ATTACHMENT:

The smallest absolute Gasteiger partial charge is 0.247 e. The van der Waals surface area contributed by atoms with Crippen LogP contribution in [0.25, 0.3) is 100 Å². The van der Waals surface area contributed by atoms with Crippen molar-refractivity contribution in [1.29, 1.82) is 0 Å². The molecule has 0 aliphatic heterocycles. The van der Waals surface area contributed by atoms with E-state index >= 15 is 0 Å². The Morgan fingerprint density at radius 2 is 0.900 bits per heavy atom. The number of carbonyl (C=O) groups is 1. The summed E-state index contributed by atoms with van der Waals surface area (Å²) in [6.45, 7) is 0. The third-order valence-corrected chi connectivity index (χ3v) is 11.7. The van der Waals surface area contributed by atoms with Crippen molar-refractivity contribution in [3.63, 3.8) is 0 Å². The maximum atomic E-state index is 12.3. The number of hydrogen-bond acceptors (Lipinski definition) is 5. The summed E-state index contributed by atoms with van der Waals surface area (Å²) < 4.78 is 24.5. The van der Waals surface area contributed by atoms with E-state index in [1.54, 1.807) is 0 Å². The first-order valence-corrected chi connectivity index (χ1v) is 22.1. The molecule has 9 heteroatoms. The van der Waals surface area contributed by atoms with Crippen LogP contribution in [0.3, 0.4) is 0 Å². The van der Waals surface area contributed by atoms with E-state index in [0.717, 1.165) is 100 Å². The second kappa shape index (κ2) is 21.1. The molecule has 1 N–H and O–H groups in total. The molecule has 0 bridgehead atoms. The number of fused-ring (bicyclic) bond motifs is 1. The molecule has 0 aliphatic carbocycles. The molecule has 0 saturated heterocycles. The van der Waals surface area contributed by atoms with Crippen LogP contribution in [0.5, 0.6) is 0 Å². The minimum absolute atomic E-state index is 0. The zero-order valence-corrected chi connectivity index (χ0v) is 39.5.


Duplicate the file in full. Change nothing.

The smallest absolute Gasteiger partial charge is 0.247 e. The van der Waals surface area contributed by atoms with Crippen LogP contribution in [0.25, 0.3) is 100 Å². The van der Waals surface area contributed by atoms with Crippen molar-refractivity contribution in [1.29, 1.82) is 0 Å². The molecule has 0 aliphatic heterocycles. The van der Waals surface area contributed by atoms with E-state index >= 15 is 0 Å². The Morgan fingerprint density at radius 2 is 0.900 bits per heavy atom. The number of carbonyl (C=O) groups is 1. The summed E-state index contributed by atoms with van der Waals surface area (Å²) in [6.45, 7) is 0. The third-order valence-corrected chi connectivity index (χ3v) is 11.7. The van der Waals surface area contributed by atoms with Crippen molar-refractivity contribution in [3.63, 3.8) is 0 Å². The maximum atomic E-state index is 12.3. The number of hydrogen-bond acceptors (Lipinski definition) is 5. The summed E-state index contributed by atoms with van der Waals surface area (Å²) < 4.78 is 24.5. The van der Waals surface area contributed by atoms with E-state index in [1.54, 1.807) is 0 Å². The first-order valence-corrected chi connectivity index (χ1v) is 22.1. The molecule has 9 heteroatoms. The van der Waals surface area contributed by atoms with Crippen LogP contribution in [0.3, 0.4) is 0 Å². The van der Waals surface area contributed by atoms with E-state index in [0.717, 1.165) is 100 Å². The second kappa shape index (κ2) is 21.1. The molecule has 1 N–H and O–H groups in total. The molecule has 0 bridgehead atoms. The number of fused-ring (bicyclic) bond motifs is 1. The molecule has 0 aliphatic carbocycles. The molecule has 0 saturated heterocycles. The van der Waals surface area contributed by atoms with Crippen LogP contribution in [0.5, 0.6) is 0 Å². The minimum absolute atomic E-state index is 0. The zero-order valence-corrected chi connectivity index (χ0v) is 39.5.